Continuing the theme of “Imagine,” Alfred State College President Dr. John M. Anderson recently welcomed faculty and staff at the opening convocation for the spring academic semester. Using “imagine” as the springboard for his vision for the future of the College, Anderson reported on the progress that has been made since the autumn convocation. Included among his big dream for our small college, Anderson noted that a re-concerted effort will be made to increase the number of grants garnered by faculty and staff. One of the strategies to bring that goal to fruition is being spearheaded by Vice President for Academic Affairs Dr. Stephen Havlovic. A baccalaureate Teacher/Scholar program is being established whereby faculty teaching baccalaureate courses who have an active research program (per established criteria) may request a 12 equivalent credit hour teaching load for semesters when they are teaching at least one baccalaureate course.
Other actions launched to achieve Anderson’s vision of hosting national and international symposia on campus, particularly during the summer months, include planning teams to create timelines, policies, and faculty incentives; seeking partnerships and sponsors; and marketing the results. Additionally, Anderson sees an increasingly robust program of student participation in national competitions through reallocation of resources, fundraising, sponsorships, grants, as well as having ASC host competitions when feasible. Finally, among Anderson’s dreams, expansion of our study abroad programs to include not only Alfred State’s successful partnership with Sorrento Lingue International Language Institute in Sorrento, Italy, but pending articulation agreements with several institutions in China.
Other “business” conducted at the event included the introduction of new faculty and staff as well as the presentation of the President’s “Innovation Award” to Dr. Edward Tezak, SUNY Distinguished Service Professor, Mechanical Engineering Technology Department, for his unstinting support and enthusiasm for mentoring students in the national BUV (basic utility vehicle) competition, held annually in Indianapolis, and where ASC students have captured first place on two occasions, edging out such powerhouse universities as Purdue, University of Cincinnati, University of Missouri-Columbia, and Northern Illinois University. (A BUV is, according to the Institute for Affordable Transportation (IAT) which sponsors the competition, a vehicle to help meet peoples’ everyday needs at the ends of the earth, promote trade, and reduce poverty at a grassroots level.)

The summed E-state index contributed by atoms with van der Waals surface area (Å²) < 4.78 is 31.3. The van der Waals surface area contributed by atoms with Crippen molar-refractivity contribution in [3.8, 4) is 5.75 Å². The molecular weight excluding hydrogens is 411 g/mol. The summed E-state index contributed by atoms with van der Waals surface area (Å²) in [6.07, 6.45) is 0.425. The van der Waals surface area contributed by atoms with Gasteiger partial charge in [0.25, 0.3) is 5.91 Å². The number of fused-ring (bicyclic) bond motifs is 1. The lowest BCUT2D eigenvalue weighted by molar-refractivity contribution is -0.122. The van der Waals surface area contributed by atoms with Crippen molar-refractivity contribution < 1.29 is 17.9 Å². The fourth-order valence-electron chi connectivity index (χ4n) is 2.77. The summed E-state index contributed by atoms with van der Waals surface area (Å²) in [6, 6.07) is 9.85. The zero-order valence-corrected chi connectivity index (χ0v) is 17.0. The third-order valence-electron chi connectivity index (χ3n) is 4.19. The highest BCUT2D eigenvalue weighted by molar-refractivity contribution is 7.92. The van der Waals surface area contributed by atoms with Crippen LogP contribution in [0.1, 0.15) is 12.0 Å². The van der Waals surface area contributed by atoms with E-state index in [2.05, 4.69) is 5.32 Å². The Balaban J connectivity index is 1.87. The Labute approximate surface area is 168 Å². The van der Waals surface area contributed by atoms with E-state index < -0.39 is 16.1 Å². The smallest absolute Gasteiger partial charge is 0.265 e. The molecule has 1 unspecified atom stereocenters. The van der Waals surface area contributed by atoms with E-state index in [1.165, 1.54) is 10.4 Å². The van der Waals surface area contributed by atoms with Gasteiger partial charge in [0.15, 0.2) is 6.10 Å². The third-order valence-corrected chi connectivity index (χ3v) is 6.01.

Also recognized with an “Innovation Award” was Dr. Matthew Lawrence, assistant professor, Mechanical Engineering Technology Department, for inspiring his students to transform a 1981 VW Rabbit, donated to the college two decades ago by Niagara Mohawk, which had converted the car to electric power. The car had not been used, either for transportation or for instruction, for half that time. Its days on campus were numbered. Lawrence, who was teaching an energy systems course on alternative energy technologies, jumped at the chance to use the car as a project for the class labs. The class researched the process of completely upgrading the car with state-of-the-art electric components, and estimated the price of a full upgrade. The class of 17 students was broken into five teams: (1) charger and batteries, (2) high-voltage system, (3) low-voltage system, (4) instrumentation, and (5) motor and motor mounting. They replaced everything on the car from the power outlet put in place of the gas filler neck to the motor directly coupled to the transmission input shaft. The newly retooled car can travel 50 miles per charge, dependent on terrain and driving habits; can reach a top speed of 81 mph; can achieve 0-60 mph in 28 seconds. The car can be charged in four hours to charge on 220Volts, and eight hours on 115Volts.